REVIEW: Us/Them (Auckland Arts Festival)

Review by Tim George


Rarely have I seen a show with such a clear vision that was so completely at odds with the material it was based on.

Written and directed by Carly Wijs, Us/Them is a re-telling of the 2004 Beslan school siege from the point of view of the children who experienced it.

The early sequences, in which two children (performers Gytha Parmentier and Roman Van Houtven) draw a chalk outline of the school while trying to one-up each other with their knowledge of the school, are promising. The evocation of two kids squabbling over who can impress the adults is hilarious and kind of touching.

The set (designed by Stef Stessel) is ingenious – a chalk outline of the gymnasium where the siege took place ‘constructed’ by the performers. As the story slowly takes shape, more elements are added: Black balloons with long dangling lines almost to the floor, and, finally, a complex arrangement of taut strings forming a weblike prison around our protagonists.

Parmentier and Van Houtven are terrific here – comedy can be hard to translate, but their physicality and verbal sparring is both perfectly timed and feels completely attuned to the maturity level of their characters.

While Us/Them‘s conceit is intriguing, and promised to be a unique approach to the tragedy, by the end of the show I had no clear idea for why that choice of perspective had been made.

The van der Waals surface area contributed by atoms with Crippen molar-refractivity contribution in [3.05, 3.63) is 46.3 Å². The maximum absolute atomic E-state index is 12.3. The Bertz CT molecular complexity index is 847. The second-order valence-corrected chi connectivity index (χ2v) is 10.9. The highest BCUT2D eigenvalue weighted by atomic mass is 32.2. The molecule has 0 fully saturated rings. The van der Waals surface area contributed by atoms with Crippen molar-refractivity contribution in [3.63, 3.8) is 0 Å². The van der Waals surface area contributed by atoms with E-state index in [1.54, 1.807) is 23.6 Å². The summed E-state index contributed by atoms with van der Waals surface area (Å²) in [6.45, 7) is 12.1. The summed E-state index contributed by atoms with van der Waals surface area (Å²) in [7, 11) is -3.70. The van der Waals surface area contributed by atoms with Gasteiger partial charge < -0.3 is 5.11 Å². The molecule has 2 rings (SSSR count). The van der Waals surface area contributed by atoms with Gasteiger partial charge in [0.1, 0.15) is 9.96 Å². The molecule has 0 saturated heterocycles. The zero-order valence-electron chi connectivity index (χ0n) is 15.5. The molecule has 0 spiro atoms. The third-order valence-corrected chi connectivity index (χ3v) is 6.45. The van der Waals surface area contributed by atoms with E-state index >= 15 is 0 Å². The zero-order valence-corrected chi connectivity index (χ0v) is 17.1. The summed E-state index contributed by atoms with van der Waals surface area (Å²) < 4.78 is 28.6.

At no point does the show’s perspective feel like it is building a thesis about the effects of events like this on children, or how they view the world. The show is so focused on its comic tone, that when real elements of the siege are referenced (people dying from heat exhaustion; having to defecate where they stood or sat; the roof collapse), they never hit home. Its a tonal problem: the show is played so comically that all attempts at pathos feel perfunctory. In fact, the tone ends up working against the focus on the kids and their attempts to re-imagine the crisis as something more benign – every time their fantasy is punctured by reality, it feels like a punchline. The joke comes off as if it is on the kids.

The final sequence exemplifies the ways the show’s comic focus ends up belittling the victims: it is based around the girl – now dead – rejoicing in the fact that she has become famous. Footage of her corpse being removed from the gymnasium has been playing in newscasts all over the world. Her only disappointment is that the less attractive side of her face was facing the camera. And that’s a joke. It’s also the end of the show.

There is a potentially interesting bit of satire to this scene, as the kids discuss the different music choices used when the footage was replayed in different countries. This would work in a show about the way media treats tragedy – but putting that in this show, and playing it from the kids’ POV feels like the joke is on them for being superficial.

The other related issue is that there is no sense of juxtaposition between what happened, and the children’s perspective of it. It feels like a case of using the wrong medium to convey your message. If this were a film or a book, this collision of tones may have worked. As a theatrical experience, with only two actors surrounded by string, chalk and balloons, the conceit never has the weight that its makers are striving for.

Once the siege begins, everything that I was previously interested in – the actors’ performances, the set design and the comic music choices – collapses in on itself to reveal the production for what it really is: a pretentious trivialisation of a terrible event that strips it of all historical, political and cultural context in favour of a unique dramatic presentation that means nothing beyond itself.

Us/Them plays at Q until 25 March as part of the Auckland Arts Festival. 

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